New York Times: “Stop Payment. Now Stop It Again”

Intuit Quickbooks: “Void, Cancel, or Recall an Assisted Payroll Check”

Bluebird: “FAQS”

What other advice do you have for safely cancelling a check?

    0 of 8192 characters used
    Post Comment

    No comments yet.

    working

    This website uses cookies

    As a user in the EEA, your approval is needed on a few things. To provide a better website experience, hubpages.com uses cookies (and other similar technologies) and may collect, process, and share personal data. Please choose which areas of our service you consent to our doing so.

    For more information on managing or withdrawing consents and how we handle data, visit our Privacy Policy at: https://hubpages.com/privacy-policy#gdpr

    Show Details
    Necessary
    HubPages Device IDThis is used to identify particular browsers or devices when the access the service, and is used for security reasons.
    LoginThis is necessary to sign in to the HubPages Service.
    Google RecaptchaThis is used to prevent bots and spam. (Privacy Policy)
    AkismetThis is used to detect comment spam. (Privacy Policy)
    HubPages Google AnalyticsThis is used to provide data on traffic to our website, all personally identifyable data is anonymized. (Privacy Policy)
    HubPages Traffic PixelThis is used to collect data on traffic to articles and other pages on our site. Unless you are signed in to a HubPages account, all personally identifiable information is anonymized.
    Amazon Web ServicesThis is a cloud services platform that we used to host our service. (Privacy Policy)
    CloudflareThis is a cloud CDN service that we use to efficiently deliver files required for our service to operate such as javascript, cascading style sheets, images, and videos. (Privacy Policy)
    Google Hosted LibrariesJavascript software libraries such as jQuery are loaded at endpoints on the googleapis.com or gstatic.com domains, for performance and efficiency reasons. (Privacy Policy)
    Features
    Google Custom SearchThis is feature allows you to search the site. (Privacy Policy)
    Google MapsSome articles have Google Maps embedded in them. (Privacy Policy)
    Google ChartsThis is used to display charts and graphs on articles and the author center. (Privacy Policy)
    Google AdSense Host APIThis service allows you to sign up for or associate a Google AdSense account with HubPages, so that you can earn money from ads on your articles. No data is shared unless you engage with this feature. (Privacy Policy)
    Google YouTubeSome articles have YouTube videos embedded in them. (Privacy Policy)
    VimeoSome articles have Vimeo videos embedded in them. (Privacy Policy)
    PaypalThis is used for a registered author who enrolls in the HubPages Earnings program and requests to be paid via PayPal. No data is shared with Paypal unless you engage with this feature. (Privacy Policy)
    Facebook LoginYou can use this to streamline signing up for, or signing in to your Hubpages account. No data is shared with Facebook unless you engage with this feature. (Privacy Policy)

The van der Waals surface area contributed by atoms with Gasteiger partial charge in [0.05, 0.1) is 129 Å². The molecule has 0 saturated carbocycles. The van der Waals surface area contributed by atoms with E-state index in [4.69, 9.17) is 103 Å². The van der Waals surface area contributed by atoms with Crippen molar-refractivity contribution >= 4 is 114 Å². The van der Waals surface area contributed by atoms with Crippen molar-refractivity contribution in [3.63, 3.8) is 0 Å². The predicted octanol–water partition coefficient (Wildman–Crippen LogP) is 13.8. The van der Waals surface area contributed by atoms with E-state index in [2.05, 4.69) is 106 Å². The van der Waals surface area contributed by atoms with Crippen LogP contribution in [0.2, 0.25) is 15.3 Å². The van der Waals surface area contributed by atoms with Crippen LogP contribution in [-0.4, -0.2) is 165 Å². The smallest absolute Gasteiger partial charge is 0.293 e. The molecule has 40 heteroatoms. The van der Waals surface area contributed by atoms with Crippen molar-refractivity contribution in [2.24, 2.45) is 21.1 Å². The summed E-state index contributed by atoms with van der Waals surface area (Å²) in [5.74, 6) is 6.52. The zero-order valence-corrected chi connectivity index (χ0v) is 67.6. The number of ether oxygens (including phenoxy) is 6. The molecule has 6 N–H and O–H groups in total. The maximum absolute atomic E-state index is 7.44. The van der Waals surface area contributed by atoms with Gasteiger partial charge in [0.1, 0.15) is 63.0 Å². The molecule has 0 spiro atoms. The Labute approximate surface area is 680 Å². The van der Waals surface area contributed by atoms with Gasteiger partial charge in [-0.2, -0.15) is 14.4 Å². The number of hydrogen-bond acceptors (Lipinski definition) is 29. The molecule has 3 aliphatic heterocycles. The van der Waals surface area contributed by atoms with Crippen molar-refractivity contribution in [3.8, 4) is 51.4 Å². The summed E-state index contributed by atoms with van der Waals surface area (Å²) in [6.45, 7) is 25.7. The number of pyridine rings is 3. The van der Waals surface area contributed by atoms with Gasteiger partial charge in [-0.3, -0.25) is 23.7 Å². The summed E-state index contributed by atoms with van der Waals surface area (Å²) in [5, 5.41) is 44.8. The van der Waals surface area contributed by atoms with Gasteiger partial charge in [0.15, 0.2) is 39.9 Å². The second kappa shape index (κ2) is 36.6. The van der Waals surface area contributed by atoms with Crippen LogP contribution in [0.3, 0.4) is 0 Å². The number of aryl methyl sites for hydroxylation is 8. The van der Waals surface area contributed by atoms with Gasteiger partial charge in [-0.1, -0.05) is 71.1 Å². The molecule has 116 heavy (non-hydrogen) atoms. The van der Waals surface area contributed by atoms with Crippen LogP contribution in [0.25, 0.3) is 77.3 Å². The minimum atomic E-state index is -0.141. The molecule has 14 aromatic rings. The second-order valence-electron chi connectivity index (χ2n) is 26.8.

MavenThis supports the Maven widget and search functionality. (Privacy Policy)
    Marketing
    Google AdSenseThis is an ad network. (Privacy Policy)
    Google DoubleClickGoogle provides ad serving technology and runs an ad network. (Privacy Policy)
    Index ExchangeThis is an ad network. (Privacy Policy)
    SovrnThis is an ad network. (Privacy Policy)
    Facebook AdsThis is an ad network. (Privacy Policy)
    Amazon Unified Ad MarketplaceThis is an ad network. (Privacy Policy)
    AppNexusThis is an ad network. (Privacy Policy)
    OpenxThis is an ad network. (Privacy Policy)
    Rubicon ProjectThis is an ad network. (Privacy Policy)
    TripleLiftThis is an ad network. (Privacy Policy)
    Say MediaWe partner with Say Media to deliver ad campaigns on our sites. (Privacy Policy)
    Remarketing PixelsWe may use remarketing pixels from advertising networks such as Google AdWords, Bing Ads, and Facebook in order to advertise the HubPages Service to people that have visited our sites.
    Conversion Tracking PixelsWe may use conversion tracking pixels from advertising networks such as Google AdWords, Bing Ads, and Facebook in order to identify when an advertisement has successfully resulted in the desired action, such as signing up for the HubPages Service or publishing an article on the HubPages Service.
    Statistics
    Author Google AnalyticsThis is used to provide traffic data and reports to the authors of articles on the HubPages Service. (Privacy Policy)
    ComscoreComScore is a media measurement and analytics company providing marketing data and analytics to enterprises, media and advertising agencies, and publishers. Non-consent will result in ComScore only processing obfuscated personal data. (Privacy Policy)
    Amazon Tracking PixelSome articles display amazon products as part of the Amazon Affiliate program, this pixel provides traffic statistics for those products (Privacy Policy)